Campaign aides to Sen. Joseph R. Biden Jr. (D-Del.) reacted angrily yesterday to a report that a fellow Democratic contender for the presidential nomination had given at least one journalist a videotape suggesting that Biden plagiarized a campaign speech of British Labor Party leader Neil Kinnock.

Biden himself said he wasn't angry, adding that his rivals may be "a little worried there's some movement" toward him in the race for the Democratic nomination.

The tape, which yesterday's Des Moines Register described as the first example of an "attack video" launched by a political rival, showed an excerpt of a widely discussed Kinnock commercial from last summer's British general election and then an excerpt from an Aug. 23 debate in Iowa in which Biden borrowed the British leader's words.

Biden did appear to drop his own family something of a notch downward on the economic and social scale to appear more like Kinnock. But Biden and reporters covering his campaign said that in speeches before and after that debate the senator has given Kinnock credit for the same passionate rhetoric, which he has used repeatedly in recent weeks -- and in a speech Friday night in Philadelphia.

"I've been using it all over," Biden said in a telephone interview. He acknowledged failing to credit Kinnock Aug. 23 but said many members of that Iowa audience had heard the same words, fully credited to the Briton, in other campaign appearances.

Biden's campaign spokesman, Larry Rasky, was angry.

"What really steams me is that here we are on the eve of the Bork hearings and another Democratic candidate is deliberately trying to undermine Biden who is going to battle on this thing," Rasky said, referring to Senate confirmation hearings on Robert H. Bork's nomination to the Supreme Court, over which Biden will preside next week. "Somebody has committed an outrageous act here."

Spokesmen for several key Democratic campaigns denied that they had any hand in giving out the videotape. A story in The New York Times yesterday also laid out the similarities between Kinnock's campaign and Biden's, but The Times did not say whether it had received the information from a Biden rival.

Times Washington bureau chief Craig Whitney said the paper did not get a videotape but was tipped off about the similarities between the Biden and Kinnock rhetoric. "We got a tip that it would be worth looking into," he said.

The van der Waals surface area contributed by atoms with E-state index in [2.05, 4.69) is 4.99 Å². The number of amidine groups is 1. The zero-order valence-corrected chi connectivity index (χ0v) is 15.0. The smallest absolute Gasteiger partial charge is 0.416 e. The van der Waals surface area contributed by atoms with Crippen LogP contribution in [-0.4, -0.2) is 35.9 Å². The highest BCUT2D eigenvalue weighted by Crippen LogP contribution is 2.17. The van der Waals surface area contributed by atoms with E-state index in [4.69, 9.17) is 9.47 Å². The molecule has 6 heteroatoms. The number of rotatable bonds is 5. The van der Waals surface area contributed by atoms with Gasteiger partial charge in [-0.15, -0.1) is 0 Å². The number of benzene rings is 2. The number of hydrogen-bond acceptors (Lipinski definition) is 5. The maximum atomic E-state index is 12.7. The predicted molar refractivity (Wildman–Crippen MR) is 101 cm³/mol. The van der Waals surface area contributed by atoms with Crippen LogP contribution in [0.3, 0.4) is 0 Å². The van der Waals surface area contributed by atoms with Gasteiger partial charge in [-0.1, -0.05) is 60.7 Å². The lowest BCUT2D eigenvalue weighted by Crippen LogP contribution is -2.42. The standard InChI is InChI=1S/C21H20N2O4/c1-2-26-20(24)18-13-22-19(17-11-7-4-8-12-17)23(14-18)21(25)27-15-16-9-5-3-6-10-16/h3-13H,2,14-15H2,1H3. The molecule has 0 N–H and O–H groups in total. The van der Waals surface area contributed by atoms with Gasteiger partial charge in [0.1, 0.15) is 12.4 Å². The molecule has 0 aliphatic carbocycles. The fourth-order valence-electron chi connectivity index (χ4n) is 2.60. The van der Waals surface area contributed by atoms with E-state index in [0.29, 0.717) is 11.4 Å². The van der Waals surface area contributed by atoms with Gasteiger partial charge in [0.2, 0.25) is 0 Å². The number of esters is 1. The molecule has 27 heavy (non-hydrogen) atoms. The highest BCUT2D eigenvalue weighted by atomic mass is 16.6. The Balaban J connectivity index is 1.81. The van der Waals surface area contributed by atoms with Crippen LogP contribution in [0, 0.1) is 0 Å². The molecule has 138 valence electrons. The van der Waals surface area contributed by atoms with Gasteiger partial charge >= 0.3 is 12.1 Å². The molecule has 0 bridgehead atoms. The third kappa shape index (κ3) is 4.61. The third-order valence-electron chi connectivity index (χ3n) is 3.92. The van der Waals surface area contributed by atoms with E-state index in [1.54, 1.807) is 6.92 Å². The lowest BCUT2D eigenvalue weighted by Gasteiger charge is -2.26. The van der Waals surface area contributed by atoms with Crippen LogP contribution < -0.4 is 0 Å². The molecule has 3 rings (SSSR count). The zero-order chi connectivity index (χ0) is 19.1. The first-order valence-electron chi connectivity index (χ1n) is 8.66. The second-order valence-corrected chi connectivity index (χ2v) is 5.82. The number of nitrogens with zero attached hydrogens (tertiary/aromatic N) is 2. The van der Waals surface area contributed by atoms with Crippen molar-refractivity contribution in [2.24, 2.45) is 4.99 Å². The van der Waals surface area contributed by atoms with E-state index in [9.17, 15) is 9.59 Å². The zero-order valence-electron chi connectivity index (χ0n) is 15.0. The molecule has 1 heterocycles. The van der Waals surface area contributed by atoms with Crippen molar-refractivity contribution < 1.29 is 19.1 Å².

The Kinnock commercial, which was part of a Labor Party broadcast that many British viewers saw as an American-style advertisement, showed the Welshman saying at one point: "Why am I the first Kinnock in a thousand generations to be able to get to university? . . . Was it because our predecessors were thick? . . . Was it because they were weak, those people who could work eight hours underground {as coal miners} and come up and play football, weak? . . . It was because there was no platform upon which they could stand."

Biden, in the Aug. 23 debate said: "Why is it that Joe Biden is the first in his family ever to go to a university? . . . Is it because our fathers and mothers were not bright? Is it because I'm the first Biden in . . . generations to get a college and a graduate degree that I was smarter than the rest? . . . Was it that they didn't work hard, my ancestors who worked in the coal mines of Northeast Pennsylvania and would come up after 12 hours and play football for four hours? . . . It's because they didn't have a platform upon which to stand."

Biden aides said yesterday that Biden began using the Kinnock rhetoric in August and had credited Kinnock on virtually every other occasion when he used it. John Quinlan, a reporter for the Sioux City Journal, said his notes showed Biden said he was quoting Kinnock when he used the same passage in a speech Aug. 14.

Stories in The Times, The Boston Globe and other newspapers also said Biden had used the rhetoric and credited Kinnock for it.

Biden's father, a former auto salesman now in real estate, confirmed that his son is the first Biden to go to college -- although not the first in the whole family. Joe Biden Sr. also said some relatives worked in the Pennsylvania coal fields.

"But they were not miners, they were mine engineers," he said. Biden said last night his great grandfather was a mining engineer.

Several political operators said they found news of Biden's British connection more amusing than a sign of any campaign problem. "You don't copyright these things," said an official from another Democratic campaign. "Everybody borrows from everybody else's successful campaign speeches."

Kinnock may have done a little borrowing of his own for the famous commercial, according to Michael White, Washington correspondent for The Manchester Guardian.

Part of the Labor leader's advertisement showed Kinnock and his wife walking along the top of a cliff along a rugged shoreline. Said White: "There were debts here to {John F.} Kennedy."